Del. Op. Atty. Gen. 05-IB19 (Del.A.G.), 2005 WL 2334347
Office of the Attorney General
State of Delaware
Opinion No. 05-IB19
August 1, 2005
Re: Freedom of Information Act Complaint Against City of Wilmington
*1 Mr. David Ledford
Vice President/News & Executive Editor
The News Journal
P.O. Box 15505
New Castle, DE 19720
Dear Mr. Ledford:
On February 15, 2005, our Office received your complaint alleging that the City of Wilmington (“the City”) violated the public records requirements of the Delaware Freedom of Information Act, 29 Del. C. Chapter 100 (“FOIA”), by not providing you with: (1) “A copy of the Standard operating procedure (SOP) for the police department’s ‘F Squad”’; and (2) “Copies of all email communications generated since Nov. 1, 2004 regarding shootings, homicides, street violence or illegal drug sales sent to, written by, copied to, or forwarded to any of the following individuals: Mayor James M. Baker, Chief of Staff William Montgomery, Public Safety Director James Mosley, Police Chief Michael Szczerba, Communications Director John Rago, Capt. James Jubb and members of the City Law Department.”1
At the start, we should explain the delay in making a written determination in response to your complaint. Both sides provided us with a significant amount of factual information which required our thorough review. In addition, the issue whether certain information in the possession of the police department is exempt under FOIA was one of first impression for this Office and required original legal research. Our determination could have been more expedient, however, and we apologize to all parties for the delay, which is not in keeping with our usual responsiveness.
By letter dated February 22, 2005, we asked the City to respond to your complaint within ten days. We received the City’s response on March 7, 2005. We asked the City for additional information, which we received on April 7, 2005.
According to the City, the Wilmington Police Department is divided into six squads (A through F). “Squads A through E are regular patrol platoons, with rotating shifts. Each platoon covers the entire city, broken down into geographic radio districts. The F squad is the Community Sector Specialist Squad, which has two shifts. The F squad’s only distinction from squads A through E is the F squad is assigned to long-term problem solving, therefore F squad is not generally subject to basic calls for service, ….”
In reviewing the correspondence and documents provided to us by you and the City, it is apparent that there was some misunderstanding about what information you were seeking regarding the F Squad. By e-mail dated January 7, 2005, you clarified: “Regarding the ‘F-Squad’ document we discussed, we’ve heard it described several ways. What we are looking for is the document used during the police department’s mandatory training for members of the F-Squad. The document has been described as an SOP, a policy and a training guide. The document contains standards, goals, requirements and the mission of the squad.”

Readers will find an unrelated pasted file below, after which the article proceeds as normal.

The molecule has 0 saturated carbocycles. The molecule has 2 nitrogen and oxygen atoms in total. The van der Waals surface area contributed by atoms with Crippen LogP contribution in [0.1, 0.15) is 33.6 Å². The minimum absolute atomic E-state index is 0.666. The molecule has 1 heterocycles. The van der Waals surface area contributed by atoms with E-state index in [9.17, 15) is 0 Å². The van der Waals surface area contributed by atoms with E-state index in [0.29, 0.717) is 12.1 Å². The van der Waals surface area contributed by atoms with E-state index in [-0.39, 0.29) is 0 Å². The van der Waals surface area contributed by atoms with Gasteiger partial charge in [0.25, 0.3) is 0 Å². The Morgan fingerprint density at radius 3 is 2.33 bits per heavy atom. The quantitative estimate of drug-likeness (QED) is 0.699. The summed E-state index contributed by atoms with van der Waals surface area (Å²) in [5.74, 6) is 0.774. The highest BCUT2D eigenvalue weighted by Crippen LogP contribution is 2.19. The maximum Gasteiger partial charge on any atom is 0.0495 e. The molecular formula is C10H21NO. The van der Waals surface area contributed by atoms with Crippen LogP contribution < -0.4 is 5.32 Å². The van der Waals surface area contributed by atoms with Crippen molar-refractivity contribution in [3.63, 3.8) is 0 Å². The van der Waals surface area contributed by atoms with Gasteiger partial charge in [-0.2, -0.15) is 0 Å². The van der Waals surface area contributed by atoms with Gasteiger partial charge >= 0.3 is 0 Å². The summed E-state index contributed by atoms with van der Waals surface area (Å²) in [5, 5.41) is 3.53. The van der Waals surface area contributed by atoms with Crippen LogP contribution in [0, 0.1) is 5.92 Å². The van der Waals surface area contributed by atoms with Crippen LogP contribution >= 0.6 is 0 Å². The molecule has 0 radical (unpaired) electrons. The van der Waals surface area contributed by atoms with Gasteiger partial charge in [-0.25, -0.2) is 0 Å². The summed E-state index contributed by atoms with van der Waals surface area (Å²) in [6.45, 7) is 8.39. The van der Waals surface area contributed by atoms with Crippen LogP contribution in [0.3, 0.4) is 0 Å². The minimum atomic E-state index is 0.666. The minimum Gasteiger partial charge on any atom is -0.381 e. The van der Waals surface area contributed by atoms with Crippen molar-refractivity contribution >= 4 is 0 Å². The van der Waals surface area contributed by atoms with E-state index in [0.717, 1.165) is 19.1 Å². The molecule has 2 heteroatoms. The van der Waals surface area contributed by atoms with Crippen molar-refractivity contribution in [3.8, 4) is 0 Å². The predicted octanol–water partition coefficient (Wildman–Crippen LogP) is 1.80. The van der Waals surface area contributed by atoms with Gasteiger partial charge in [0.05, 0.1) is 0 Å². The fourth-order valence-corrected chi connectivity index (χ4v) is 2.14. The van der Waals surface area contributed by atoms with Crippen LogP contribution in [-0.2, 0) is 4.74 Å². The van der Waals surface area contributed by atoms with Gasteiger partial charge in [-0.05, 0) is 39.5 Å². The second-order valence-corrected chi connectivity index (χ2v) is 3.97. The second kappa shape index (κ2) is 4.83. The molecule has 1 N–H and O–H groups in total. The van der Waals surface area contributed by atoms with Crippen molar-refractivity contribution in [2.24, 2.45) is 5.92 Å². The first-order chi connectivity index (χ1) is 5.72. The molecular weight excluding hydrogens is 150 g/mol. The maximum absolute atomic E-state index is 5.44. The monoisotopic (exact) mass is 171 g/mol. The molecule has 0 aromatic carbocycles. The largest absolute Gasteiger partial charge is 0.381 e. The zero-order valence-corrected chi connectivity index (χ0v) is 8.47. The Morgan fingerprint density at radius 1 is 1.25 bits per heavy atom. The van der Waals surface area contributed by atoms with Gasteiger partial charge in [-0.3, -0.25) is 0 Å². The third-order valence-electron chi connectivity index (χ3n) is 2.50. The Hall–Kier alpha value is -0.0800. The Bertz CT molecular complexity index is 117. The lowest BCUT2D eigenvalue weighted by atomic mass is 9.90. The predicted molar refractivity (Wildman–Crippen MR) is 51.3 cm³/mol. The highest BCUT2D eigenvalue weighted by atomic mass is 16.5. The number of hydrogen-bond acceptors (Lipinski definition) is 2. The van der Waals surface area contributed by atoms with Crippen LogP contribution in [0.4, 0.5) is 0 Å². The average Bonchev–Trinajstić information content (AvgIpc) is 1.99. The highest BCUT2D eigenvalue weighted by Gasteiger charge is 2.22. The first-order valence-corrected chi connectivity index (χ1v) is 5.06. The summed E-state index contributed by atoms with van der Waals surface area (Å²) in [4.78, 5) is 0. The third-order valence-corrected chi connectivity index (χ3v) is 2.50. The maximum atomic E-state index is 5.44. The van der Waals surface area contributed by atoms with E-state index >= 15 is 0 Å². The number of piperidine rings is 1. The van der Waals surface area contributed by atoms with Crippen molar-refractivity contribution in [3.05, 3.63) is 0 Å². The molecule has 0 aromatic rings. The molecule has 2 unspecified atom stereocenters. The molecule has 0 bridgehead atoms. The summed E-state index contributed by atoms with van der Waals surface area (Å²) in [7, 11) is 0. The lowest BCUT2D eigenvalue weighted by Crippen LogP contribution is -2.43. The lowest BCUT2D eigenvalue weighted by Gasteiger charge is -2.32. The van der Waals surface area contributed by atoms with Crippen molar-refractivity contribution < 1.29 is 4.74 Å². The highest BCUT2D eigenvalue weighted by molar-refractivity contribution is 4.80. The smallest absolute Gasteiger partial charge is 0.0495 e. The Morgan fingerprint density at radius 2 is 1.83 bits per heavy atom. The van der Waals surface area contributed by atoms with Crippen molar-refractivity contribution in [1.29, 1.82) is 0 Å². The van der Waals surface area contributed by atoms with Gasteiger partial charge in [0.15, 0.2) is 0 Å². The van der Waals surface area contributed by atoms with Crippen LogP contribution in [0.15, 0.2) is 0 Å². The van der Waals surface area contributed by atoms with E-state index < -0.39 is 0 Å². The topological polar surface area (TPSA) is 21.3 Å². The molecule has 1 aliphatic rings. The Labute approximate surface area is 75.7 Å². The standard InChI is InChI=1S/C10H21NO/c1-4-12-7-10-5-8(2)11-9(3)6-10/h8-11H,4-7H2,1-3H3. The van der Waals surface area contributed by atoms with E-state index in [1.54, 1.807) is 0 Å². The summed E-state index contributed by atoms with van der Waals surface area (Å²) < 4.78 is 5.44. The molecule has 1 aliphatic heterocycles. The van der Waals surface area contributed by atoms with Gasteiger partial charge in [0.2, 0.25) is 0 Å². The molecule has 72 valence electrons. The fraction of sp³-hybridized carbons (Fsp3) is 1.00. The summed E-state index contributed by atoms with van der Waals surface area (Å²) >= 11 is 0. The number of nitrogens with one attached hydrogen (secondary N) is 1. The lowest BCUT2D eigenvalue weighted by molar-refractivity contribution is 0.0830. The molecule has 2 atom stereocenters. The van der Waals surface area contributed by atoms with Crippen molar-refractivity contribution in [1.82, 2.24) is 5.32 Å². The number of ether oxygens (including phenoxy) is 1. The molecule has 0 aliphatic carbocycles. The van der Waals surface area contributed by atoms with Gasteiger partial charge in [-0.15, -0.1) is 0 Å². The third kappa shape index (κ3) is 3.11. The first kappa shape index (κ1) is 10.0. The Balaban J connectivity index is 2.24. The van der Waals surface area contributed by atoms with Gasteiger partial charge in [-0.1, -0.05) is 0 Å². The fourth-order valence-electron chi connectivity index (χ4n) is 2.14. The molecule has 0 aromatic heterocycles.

*2 According to the City, there are no standard operating procedures, policies, or training guides specific to the F Squad. “The White Book is the exclusive source of standard operating procedures for the Wilmington Police Department … [T]here is no special manual for Community Service Specialists (F Squad) that is unique or specific to F Squad, or otherwise distinct from the White Book, or even distinct from squads A through E.”
According to the City, the police department has recently developed written guidelines (not published in the White Book) “prescribing how to conduct a checkpoint encounter …. The guidelines are not standard operating procedures of the F Squad, but are general guidelines for the Police Department as a whole.” The City provided a copy of the checkpoint guidelines for our in camera review.
The City contends that the checkpoint guidelines and the police department’s White Book are exempt from disclosure under Section 10002(g)(16)a.5.A of FOIA.
As for the e-mails you requested, the City claims none exist within the parameters of your request. The Assistant City Solicitor has represented that he: (1) “independently verified with Director Mosley, Chief Szczerba and Captain Jubb that none of them sent or received any e-mail regarding shootings, homicides, street violence, or illegal drug sales”; (2) “independently verified with Law Department personnel that no one has sent or received any communications relating to shootings, homicides, street violence, or illegal drug sales during the time period identified by The News Journal”; and (3) “independently verified with [Mayor Baker, Chief of Staff Montgomery, and Communications Director Rago] that none of them sent or received any communications relating to shootings, homicides, street violence, or illegal drug sales during the time period identified by The News Journal.”
FOIA provides that “[a]ll public records shall be open to inspection and copying by any citizen of the State during regular business hours by the custodian of the records for the appropriate public body.” 29 Del. C. § 10003(a).